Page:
Aussies tipped to lift in T20
AUSTRALIA has become somewhat of a laughing stock because of its lowly status in the shortest form of the game, but former vice-captain Tim Paine believes the side can still win this month's Twenty20 World Cup.
The Aussies are languishing in ninth place in the world rankings, having lost 12 of their past 17 games.
Paine is confident, however, the side can show its true colours in Sri Lanka.
"I don't think there's any doubt they can win the tournament," he said yesterday.
"The rankings don't mean a great deal and once this World Cup starts we'll find out who the best team in the world is."
The 27-year-old, who is returning from a finger injury that has plagued him for two years, believes the Australian line-up is too dangerous to disregard.
"Any Australian cricket team is full of class players and the Twenty20 side is no different," he said.
"With guys like David Warner and Shane Watson and Patrick Cummings, if they come off in a Twenty20 game, they can win it.
"They've certainly got the firepower. They could put it together."
Australia's reputation as a powerhouse in the sport took a battering last week when it was revealed the country's T20 side had slipped to 10th place in the ratings, below minnow Ireland.
Paine believes, however Australia's much-needed 94-run win over Pakistan on Monday night - a result that has moved the Aussies one place up the pecking order - may be the starting point for a cup-winning campaign.
"They're building to the World Cup and with a good win against Pakistan, it looks like they're going there in good shape," he said.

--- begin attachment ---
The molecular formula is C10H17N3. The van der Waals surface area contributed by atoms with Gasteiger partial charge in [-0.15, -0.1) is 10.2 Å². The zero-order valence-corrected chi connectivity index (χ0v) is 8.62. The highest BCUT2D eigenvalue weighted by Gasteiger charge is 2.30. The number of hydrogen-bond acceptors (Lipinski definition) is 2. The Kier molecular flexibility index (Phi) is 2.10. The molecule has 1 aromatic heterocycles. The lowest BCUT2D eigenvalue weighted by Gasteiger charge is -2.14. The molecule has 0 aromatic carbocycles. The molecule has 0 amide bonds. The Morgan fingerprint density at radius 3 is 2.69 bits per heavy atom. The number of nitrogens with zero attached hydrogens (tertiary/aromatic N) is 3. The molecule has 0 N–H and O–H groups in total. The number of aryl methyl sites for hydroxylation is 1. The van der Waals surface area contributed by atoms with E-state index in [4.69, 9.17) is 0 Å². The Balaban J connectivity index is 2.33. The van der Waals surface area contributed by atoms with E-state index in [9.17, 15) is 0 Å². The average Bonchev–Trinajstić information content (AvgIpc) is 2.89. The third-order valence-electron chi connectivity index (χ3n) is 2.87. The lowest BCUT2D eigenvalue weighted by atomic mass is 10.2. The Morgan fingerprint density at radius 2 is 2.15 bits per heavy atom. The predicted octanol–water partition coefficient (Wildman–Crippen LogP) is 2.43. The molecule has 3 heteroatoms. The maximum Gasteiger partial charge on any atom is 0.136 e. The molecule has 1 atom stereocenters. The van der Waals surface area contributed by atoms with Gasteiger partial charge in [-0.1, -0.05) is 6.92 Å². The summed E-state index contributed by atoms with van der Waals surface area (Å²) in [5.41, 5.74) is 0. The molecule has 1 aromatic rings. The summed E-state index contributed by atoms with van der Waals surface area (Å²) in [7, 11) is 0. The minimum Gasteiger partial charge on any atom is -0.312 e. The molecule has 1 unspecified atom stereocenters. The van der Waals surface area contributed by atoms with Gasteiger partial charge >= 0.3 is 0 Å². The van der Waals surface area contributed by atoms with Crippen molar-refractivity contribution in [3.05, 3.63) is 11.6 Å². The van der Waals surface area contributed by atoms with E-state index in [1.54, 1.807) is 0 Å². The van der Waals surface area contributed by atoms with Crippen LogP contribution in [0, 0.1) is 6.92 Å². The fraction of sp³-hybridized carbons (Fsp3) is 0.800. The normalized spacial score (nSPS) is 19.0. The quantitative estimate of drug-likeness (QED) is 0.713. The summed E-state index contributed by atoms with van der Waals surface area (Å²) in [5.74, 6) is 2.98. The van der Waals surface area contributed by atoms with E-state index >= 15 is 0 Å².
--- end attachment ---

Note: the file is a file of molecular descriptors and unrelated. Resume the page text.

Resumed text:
Paine was at Buderim yesterday for day two of Tasmania's three-day pre-season match against Victoria.
After getting through Australia A's recent tour of England unscathed, the wicketkeeper/batsmen appears to have overcome his injury woes.
"I think I'm finally getting there," he said.
"Obviously, in wicketkeeping and batting your fingers are quite important, so there are some slight things that have changed with my finger not bending, and not being able to close a fist.
"It's taken me time to get used to slight adjustments with my grip and learning different ways of catching the ball, but it's coming good and I'm pretty much used to it."
Not surprisingly, Paine is intent on reclaiming his place in the national squad.
"I wouldn't be playing cricket otherwise," he said.
"That's why I'm playing for Tasmania ... to play for Australia."
"My plans haven't changed. I want to start this year well and put my name back up there and be playing cricket for Australia soon."
Paine has played four Tests (average 35.87, 17 dismissals), 26 one-day internationals (29.48, 39 dismissals) and five international Twenty20 matches.